Cholla cactus, as seen here in California's Joshua Tree National Park, is a staple in some Native American food traditions. 

Cholla cactus, as seen here in California’s Joshua Tree National Park, is a staple in some Native American food traditions. 

Chris Goldberg/Flickr

In our culinary conversations about diversity, American Indian cuisine has been glaringly absent. Until now. There’s an exciting movement underway among Native American chefs who are researching, seeking out, and celebrating traditional foodways, and in the process, promoting health and cultural rediscovery in their communities.

Next: The detective work that First Americans have put into unearthing pre-contact foods may prove to be priceless. According to botanists, many of the indigenous edibles that were consumed prior to the arrival of European settlers will thrive in the drought and heat that climate change will bring. On top of that, they’re nutritious.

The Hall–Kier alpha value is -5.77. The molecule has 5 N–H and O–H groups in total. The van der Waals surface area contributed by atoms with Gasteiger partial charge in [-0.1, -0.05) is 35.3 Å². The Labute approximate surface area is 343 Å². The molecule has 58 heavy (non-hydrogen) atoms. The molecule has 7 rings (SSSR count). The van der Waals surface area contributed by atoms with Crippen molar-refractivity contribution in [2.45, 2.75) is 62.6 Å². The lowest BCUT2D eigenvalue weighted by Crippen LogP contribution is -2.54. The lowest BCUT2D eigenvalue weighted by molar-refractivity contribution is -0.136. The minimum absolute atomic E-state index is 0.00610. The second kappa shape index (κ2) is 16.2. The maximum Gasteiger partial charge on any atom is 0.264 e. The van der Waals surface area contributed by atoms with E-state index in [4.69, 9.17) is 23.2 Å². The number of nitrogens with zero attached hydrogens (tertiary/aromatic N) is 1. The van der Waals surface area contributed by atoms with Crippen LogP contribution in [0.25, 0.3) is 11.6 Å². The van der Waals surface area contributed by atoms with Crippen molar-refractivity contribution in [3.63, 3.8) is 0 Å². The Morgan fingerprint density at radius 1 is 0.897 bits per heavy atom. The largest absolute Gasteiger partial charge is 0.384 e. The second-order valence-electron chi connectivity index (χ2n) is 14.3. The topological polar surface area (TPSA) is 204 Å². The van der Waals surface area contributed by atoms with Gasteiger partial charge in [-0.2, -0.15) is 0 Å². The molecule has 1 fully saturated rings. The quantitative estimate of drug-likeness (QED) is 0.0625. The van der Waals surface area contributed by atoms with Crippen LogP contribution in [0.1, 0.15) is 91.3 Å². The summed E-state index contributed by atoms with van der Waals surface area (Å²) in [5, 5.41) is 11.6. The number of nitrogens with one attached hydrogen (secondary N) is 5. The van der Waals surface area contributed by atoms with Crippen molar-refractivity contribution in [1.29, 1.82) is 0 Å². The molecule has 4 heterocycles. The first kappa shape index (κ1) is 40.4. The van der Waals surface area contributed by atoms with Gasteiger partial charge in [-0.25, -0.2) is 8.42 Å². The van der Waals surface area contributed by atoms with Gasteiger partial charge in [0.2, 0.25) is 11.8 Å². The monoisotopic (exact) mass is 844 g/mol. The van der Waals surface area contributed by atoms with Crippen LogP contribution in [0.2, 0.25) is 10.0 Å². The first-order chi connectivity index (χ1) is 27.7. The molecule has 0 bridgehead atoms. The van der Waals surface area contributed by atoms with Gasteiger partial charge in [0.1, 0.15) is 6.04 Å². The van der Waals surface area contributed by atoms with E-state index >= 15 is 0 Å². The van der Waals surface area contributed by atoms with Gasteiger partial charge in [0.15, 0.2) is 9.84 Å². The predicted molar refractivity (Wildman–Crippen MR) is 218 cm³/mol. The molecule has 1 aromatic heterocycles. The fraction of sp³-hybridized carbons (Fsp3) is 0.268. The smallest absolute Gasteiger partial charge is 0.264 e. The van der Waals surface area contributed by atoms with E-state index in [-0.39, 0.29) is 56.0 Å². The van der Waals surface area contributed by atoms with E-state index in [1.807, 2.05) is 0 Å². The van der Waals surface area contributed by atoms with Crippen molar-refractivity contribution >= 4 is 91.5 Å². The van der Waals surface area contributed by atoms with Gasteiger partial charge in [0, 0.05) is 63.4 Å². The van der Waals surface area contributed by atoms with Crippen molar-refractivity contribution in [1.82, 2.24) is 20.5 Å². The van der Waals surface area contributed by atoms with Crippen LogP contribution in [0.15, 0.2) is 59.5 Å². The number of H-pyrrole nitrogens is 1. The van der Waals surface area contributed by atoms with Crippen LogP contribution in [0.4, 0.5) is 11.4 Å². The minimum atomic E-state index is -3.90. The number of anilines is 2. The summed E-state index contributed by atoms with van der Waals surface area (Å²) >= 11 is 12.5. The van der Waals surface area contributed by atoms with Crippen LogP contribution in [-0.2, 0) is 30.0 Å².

Finally, the biologically diverse peatlands of Southeast Asia are being drained and burned to make way for palm plantations. The effects are devastating, not just for the environment, but for human health. So read the ingredients on that package before you buy those shelf-stable treats.

Meet our panelists: Food writer Mary Paganelli is the founder of Native Foodways magazine and an expert in Tohono O’odham food traditions. Science and agriculture journalist Virginia Gewin’s work appears in publications such as The Atlantic and Nature. Heather Arndt Anderson is a botanist, food historian, and author. Our host is Katherine Cole.

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